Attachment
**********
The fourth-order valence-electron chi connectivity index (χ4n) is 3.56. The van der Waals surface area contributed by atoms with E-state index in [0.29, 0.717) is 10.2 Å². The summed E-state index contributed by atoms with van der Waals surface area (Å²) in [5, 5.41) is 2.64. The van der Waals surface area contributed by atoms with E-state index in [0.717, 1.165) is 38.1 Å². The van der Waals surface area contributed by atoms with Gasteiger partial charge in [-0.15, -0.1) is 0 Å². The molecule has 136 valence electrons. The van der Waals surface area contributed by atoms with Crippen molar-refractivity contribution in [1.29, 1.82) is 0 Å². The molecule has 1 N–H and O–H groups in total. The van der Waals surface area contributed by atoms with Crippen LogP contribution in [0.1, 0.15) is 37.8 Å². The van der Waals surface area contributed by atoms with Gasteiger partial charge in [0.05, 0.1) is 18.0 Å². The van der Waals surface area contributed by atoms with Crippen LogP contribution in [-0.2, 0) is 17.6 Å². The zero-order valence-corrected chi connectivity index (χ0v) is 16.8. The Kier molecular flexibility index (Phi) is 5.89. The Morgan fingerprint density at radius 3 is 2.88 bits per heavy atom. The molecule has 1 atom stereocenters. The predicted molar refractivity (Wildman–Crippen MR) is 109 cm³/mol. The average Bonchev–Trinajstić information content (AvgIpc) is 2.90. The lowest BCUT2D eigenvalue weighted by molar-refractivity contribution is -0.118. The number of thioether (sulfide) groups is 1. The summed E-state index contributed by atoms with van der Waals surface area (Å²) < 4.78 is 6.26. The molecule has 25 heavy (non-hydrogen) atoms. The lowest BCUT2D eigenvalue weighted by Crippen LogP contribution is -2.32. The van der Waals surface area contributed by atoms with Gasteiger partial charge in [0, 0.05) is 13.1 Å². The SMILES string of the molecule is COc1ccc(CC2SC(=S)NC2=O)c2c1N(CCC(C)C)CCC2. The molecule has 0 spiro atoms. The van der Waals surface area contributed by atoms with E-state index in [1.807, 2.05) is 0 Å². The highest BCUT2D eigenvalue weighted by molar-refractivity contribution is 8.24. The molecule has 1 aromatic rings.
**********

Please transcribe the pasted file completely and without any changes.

The fourth-order valence-electron chi connectivity index (χ4n) is 3.56. The van der Waals surface area contributed by atoms with E-state index in [0.29, 0.717) is 10.2 Å². The summed E-state index contributed by atoms with van der Waals surface area (Å²) in [5, 5.41) is 2.64. The van der Waals surface area contributed by atoms with E-state index in [0.717, 1.165) is 38.1 Å². The van der Waals surface area contributed by atoms with Gasteiger partial charge in [-0.15, -0.1) is 0 Å². The molecule has 136 valence electrons. The van der Waals surface area contributed by atoms with Crippen molar-refractivity contribution in [1.29, 1.82) is 0 Å². The molecule has 1 N–H and O–H groups in total. The van der Waals surface area contributed by atoms with Crippen LogP contribution in [0.1, 0.15) is 37.8 Å². The van der Waals surface area contributed by atoms with Gasteiger partial charge in [0.05, 0.1) is 18.0 Å². The van der Waals surface area contributed by atoms with Crippen LogP contribution in [-0.2, 0) is 17.6 Å². The zero-order valence-corrected chi connectivity index (χ0v) is 16.8. The Kier molecular flexibility index (Phi) is 5.89. The Morgan fingerprint density at radius 3 is 2.88 bits per heavy atom. The molecule has 1 atom stereocenters. The predicted molar refractivity (Wildman–Crippen MR) is 109 cm³/mol. The average Bonchev–Trinajstić information content (AvgIpc) is 2.90. The lowest BCUT2D eigenvalue weighted by molar-refractivity contribution is -0.118. The number of thioether (sulfide) groups is 1. The summed E-state index contributed by atoms with van der Waals surface area (Å²) < 4.78 is 6.26. The molecule has 25 heavy (non-hydrogen) atoms. The lowest BCUT2D eigenvalue weighted by Crippen LogP contribution is -2.32. The van der Waals surface area contributed by atoms with Gasteiger partial charge in [0, 0.05) is 13.1 Å². The SMILES string of the molecule is COc1ccc(CC2SC(=S)NC2=O)c2c1N(CCC(C)C)CCC2. The molecule has 0 spiro atoms. The van der Waals surface area contributed by atoms with E-state index in [1.807, 2.05) is 0 Å². The highest BCUT2D eigenvalue weighted by molar-refractivity contribution is 8.24. The molecule has 1 aromatic rings.